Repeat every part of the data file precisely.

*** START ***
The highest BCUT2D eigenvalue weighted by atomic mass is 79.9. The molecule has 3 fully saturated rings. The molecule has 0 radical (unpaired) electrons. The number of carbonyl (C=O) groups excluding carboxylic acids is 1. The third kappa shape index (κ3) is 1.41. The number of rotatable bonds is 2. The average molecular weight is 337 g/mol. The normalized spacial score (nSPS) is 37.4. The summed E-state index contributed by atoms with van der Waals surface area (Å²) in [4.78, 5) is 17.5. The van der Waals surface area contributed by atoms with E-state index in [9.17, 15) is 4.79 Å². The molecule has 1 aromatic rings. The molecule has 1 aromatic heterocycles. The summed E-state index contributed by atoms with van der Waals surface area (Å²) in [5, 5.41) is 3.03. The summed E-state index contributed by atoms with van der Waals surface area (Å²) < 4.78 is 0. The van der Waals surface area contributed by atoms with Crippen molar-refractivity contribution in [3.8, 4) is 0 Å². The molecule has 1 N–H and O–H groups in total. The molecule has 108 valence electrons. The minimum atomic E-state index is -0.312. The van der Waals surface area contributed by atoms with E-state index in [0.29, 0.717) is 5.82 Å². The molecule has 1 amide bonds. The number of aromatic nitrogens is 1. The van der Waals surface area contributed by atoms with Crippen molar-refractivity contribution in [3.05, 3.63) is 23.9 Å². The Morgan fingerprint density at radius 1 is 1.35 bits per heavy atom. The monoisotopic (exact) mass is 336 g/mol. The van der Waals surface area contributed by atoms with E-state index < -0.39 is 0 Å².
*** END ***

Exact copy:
The highest BCUT2D eigenvalue weighted by atomic mass is 79.9. The molecule has 3 fully saturated rings. The molecule has 0 radical (unpaired) electrons. The number of carbonyl (C=O) groups excluding carboxylic acids is 1. The third kappa shape index (κ3) is 1.41. The number of rotatable bonds is 2. The average molecular weight is 337 g/mol. The normalized spacial score (nSPS) is 37.4. The summed E-state index contributed by atoms with van der Waals surface area (Å²) in [4.78, 5) is 17.5. The van der Waals surface area contributed by atoms with E-state index in [9.17, 15) is 4.79 Å². The molecule has 1 aromatic rings. The molecule has 1 aromatic heterocycles. The summed E-state index contributed by atoms with van der Waals surface area (Å²) in [5, 5.41) is 3.03. The summed E-state index contributed by atoms with van der Waals surface area (Å²) < 4.78 is 0. The van der Waals surface area contributed by atoms with Crippen molar-refractivity contribution in [3.8, 4) is 0 Å². The molecule has 1 N–H and O–H groups in total. The molecule has 108 valence electrons. The minimum atomic E-state index is -0.312. The van der Waals surface area contributed by atoms with E-state index in [0.29, 0.717) is 5.82 Å². The molecule has 1 amide bonds. The number of aromatic nitrogens is 1. The van der Waals surface area contributed by atoms with Crippen molar-refractivity contribution in [3.05, 3.63) is 23.9 Å². The Morgan fingerprint density at radius 1 is 1.35 bits per heavy atom. The monoisotopic (exact) mass is 336 g/mol. The van der Waals surface area contributed by atoms with E-state index < -0.39 is 0 Å².